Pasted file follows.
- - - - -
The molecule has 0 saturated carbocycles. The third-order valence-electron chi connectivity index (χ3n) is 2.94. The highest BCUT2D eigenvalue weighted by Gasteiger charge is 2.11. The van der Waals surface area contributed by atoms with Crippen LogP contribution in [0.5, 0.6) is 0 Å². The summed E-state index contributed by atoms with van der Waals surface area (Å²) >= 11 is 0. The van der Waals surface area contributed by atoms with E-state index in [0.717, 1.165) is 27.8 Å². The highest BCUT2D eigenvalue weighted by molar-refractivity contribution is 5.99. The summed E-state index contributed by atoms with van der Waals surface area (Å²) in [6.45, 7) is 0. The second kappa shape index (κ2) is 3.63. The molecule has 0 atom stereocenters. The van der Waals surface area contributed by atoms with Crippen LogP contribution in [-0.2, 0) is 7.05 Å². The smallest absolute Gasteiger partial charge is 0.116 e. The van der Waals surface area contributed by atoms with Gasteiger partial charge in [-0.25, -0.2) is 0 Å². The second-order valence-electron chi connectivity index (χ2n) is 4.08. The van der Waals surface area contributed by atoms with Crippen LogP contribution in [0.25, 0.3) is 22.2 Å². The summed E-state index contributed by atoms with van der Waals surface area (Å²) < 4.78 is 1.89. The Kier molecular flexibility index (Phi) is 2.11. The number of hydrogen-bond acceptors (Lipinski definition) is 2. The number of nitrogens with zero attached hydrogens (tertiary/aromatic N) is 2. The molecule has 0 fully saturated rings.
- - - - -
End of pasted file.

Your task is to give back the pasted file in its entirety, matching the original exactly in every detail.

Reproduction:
The molecule has 0 saturated carbocycles. The third-order valence-electron chi connectivity index (χ3n) is 2.94. The highest BCUT2D eigenvalue weighted by Gasteiger charge is 2.11. The van der Waals surface area contributed by atoms with Crippen LogP contribution in [0.5, 0.6) is 0 Å². The summed E-state index contributed by atoms with van der Waals surface area (Å²) >= 11 is 0. The van der Waals surface area contributed by atoms with E-state index in [0.717, 1.165) is 27.8 Å². The highest BCUT2D eigenvalue weighted by molar-refractivity contribution is 5.99. The summed E-state index contributed by atoms with van der Waals surface area (Å²) in [6.45, 7) is 0. The second kappa shape index (κ2) is 3.63. The molecule has 0 atom stereocenters. The van der Waals surface area contributed by atoms with Crippen LogP contribution in [-0.2, 0) is 7.05 Å². The smallest absolute Gasteiger partial charge is 0.116 e. The van der Waals surface area contributed by atoms with Gasteiger partial charge in [-0.25, -0.2) is 0 Å². The second-order valence-electron chi connectivity index (χ2n) is 4.08. The van der Waals surface area contributed by atoms with Crippen LogP contribution in [0.25, 0.3) is 22.2 Å². The summed E-state index contributed by atoms with van der Waals surface area (Å²) < 4.78 is 1.89. The Kier molecular flexibility index (Phi) is 2.11. The number of hydrogen-bond acceptors (Lipinski definition) is 2. The number of nitrogens with zero attached hydrogens (tertiary/aromatic N) is 2. The molecule has 0 fully saturated rings.